The Illinois General Assembly passed legislation May 7 that will reduce labor costs for exhibitors at McCormick Place in an effort to make the city more competitive as a convention destination.
Once Illinois Governor Pat Quinn signs the bill into law, exhibitors will be able to set up their own booths—no matter what size booth they have—with power hand tools and ladders, pay only straight time for labor performed weekdays in the first eight-hour shift that occurs between 6 a.m. to 10 p.m., eliminate non-working stewards, and set the size of the work crew based on safety needs and the scope of work at hand.
The bill also eliminates the requirement that conventions use the center’s in-house electricity provider and allows exhibitors to bring in their own food and beverage for booth staff. Jim Reilly, chairman of the Regional Transportation Authority and former chief executive of the Metropolitan Pier and Exposition Authority, which up until now has run McCormick Place, was appointed trustee to oversee the implementation of the changes—including finding a private management firm to handle the center’s daily operations.
“To paraphrase Vice President Joe Biden, this is a really big deal,” said David Causton, McCormick Place’s general manager, in a video on the chicagomeetingmatters Web site. That the city needed a deal big enough to stem the loss of shows to competing destinations became increasingly obvious last year as two high-profile events decamped to other locales. The Healthcare Information Management Systems Society moved its convention to Las Vegas due to Chicago’s high labor costs, and SPI: The Plastics Industry Trade Association pulled its triennial NPE show out of Chicago in favor of Orlando for its 2012 and 2015 events to save on labor and services.
“Our convention industry was at a breaking point, and the jobs and tax revenue it brings to our city and state were in jeopardy,” Causton said. “This process has been a collaborative effort. Many people, including our customers, rallied together to make this sweeping legislation possible. Now, after months of hard work, all we need is for Governor Quinn to sign this bill into law.” Among theorganizers that testified before the Joint Committee in favor of the bill were the National Restaurant Association, the American College of Surgeons, the Society of Manufacturing Engineers, and the International Housewares Association.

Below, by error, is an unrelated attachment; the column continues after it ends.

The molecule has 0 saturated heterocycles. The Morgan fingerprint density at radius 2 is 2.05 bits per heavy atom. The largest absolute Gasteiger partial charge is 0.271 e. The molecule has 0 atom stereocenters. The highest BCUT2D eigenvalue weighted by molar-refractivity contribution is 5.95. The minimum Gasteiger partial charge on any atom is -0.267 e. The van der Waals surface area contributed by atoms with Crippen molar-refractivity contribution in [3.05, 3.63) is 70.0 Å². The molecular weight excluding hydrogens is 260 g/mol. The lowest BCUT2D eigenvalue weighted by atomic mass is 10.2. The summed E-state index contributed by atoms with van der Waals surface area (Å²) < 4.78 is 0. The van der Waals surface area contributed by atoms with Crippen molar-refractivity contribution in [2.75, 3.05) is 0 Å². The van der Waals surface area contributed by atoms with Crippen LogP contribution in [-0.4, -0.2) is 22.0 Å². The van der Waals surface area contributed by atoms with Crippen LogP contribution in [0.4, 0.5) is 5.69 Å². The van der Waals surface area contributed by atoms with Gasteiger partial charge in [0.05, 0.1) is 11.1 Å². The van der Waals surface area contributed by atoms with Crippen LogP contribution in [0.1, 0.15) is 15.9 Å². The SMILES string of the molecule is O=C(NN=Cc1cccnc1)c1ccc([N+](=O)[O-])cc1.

In his testimony before the Illinois legislature’s Joint Committee on the Metropolitan Pier and Exposition Authority in April, Tim Roby, CCTB president and CEO, said that, if the bill didn’t pass, as many as 20 more shows might have crossed Chicago off their lists. While he admits that there is still much work to be done, Roby said in a statement announcing the changes, “Our customers asked for more flexibility and lower costs, and Springfield delivered. It is exactly the reform we need to keep our state vibrant and the trade shows coming back.” The legislation also calls for a yearly audit to ensure that savings are in fact being passed along to customers, and raises the cap on a fund that would be used to attract shows to Chicago from $10 million to $20 million.
The legislation was the brainchild of a task force that formed in 2009 to make Chicago more competitive with cities that enjoy lower labor costs, such as Orlando and Las Vegas. Among the task force members were representatives from the MPEA and the Chicago CVB, labor leaders, show contractors, and the restaurant and hospitality industry.
While local convention and hospitality industry leaders are heralding the bill’s passage, some unions whose members depend on McCormick Place work fear it will cause them some financial pain. Frank Libby, president of the Chicago Regional Council of Carpenters, recently told the Chicago Tribune, “This will have a drastic effect on us.”
The Chicago CVB is launching an awareness campaign to spread news of the changes to potential meetings customers. More information is available on ChicagoMeetingMatters.com.